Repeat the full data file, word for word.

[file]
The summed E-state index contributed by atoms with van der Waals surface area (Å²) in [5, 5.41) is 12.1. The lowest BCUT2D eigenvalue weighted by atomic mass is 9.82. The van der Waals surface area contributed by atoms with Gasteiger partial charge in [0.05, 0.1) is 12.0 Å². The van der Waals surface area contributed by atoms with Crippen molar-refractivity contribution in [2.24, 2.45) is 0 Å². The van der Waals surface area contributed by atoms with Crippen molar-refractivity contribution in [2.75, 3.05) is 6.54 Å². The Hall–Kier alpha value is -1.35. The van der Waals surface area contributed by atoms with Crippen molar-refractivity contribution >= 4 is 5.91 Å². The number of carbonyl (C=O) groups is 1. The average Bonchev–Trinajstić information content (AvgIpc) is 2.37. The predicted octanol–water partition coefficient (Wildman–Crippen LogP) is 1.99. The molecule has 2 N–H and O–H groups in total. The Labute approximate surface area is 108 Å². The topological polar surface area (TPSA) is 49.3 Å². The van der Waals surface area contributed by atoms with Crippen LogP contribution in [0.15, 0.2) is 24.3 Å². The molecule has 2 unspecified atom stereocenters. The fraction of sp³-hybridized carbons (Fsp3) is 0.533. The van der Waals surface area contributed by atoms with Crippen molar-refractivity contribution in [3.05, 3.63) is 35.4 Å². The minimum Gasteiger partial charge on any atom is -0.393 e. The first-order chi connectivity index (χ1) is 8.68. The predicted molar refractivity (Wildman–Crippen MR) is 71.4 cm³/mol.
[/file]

The summed E-state index contributed by atoms with van der Waals surface area (Å²) in [5, 5.41) is 12.1. The lowest BCUT2D eigenvalue weighted by atomic mass is 9.82. The van der Waals surface area contributed by atoms with Gasteiger partial charge in [0.05, 0.1) is 12.0 Å². The van der Waals surface area contributed by atoms with Crippen molar-refractivity contribution in [2.24, 2.45) is 0 Å². The van der Waals surface area contributed by atoms with Crippen molar-refractivity contribution in [2.75, 3.05) is 6.54 Å². The Hall–Kier alpha value is -1.35. The van der Waals surface area contributed by atoms with Crippen molar-refractivity contribution >= 4 is 5.91 Å². The number of carbonyl (C=O) groups is 1. The average Bonchev–Trinajstić information content (AvgIpc) is 2.37. The predicted octanol–water partition coefficient (Wildman–Crippen LogP) is 1.99. The molecule has 2 N–H and O–H groups in total. The Labute approximate surface area is 108 Å². The topological polar surface area (TPSA) is 49.3 Å². The van der Waals surface area contributed by atoms with Crippen LogP contribution in [0.15, 0.2) is 24.3 Å². The molecule has 2 unspecified atom stereocenters. The fraction of sp³-hybridized carbons (Fsp3) is 0.533. The van der Waals surface area contributed by atoms with Crippen molar-refractivity contribution in [3.05, 3.63) is 35.4 Å². The minimum Gasteiger partial charge on any atom is -0.393 e. The first-order chi connectivity index (χ1) is 8.68. The predicted molar refractivity (Wildman–Crippen MR) is 71.4 cm³/mol.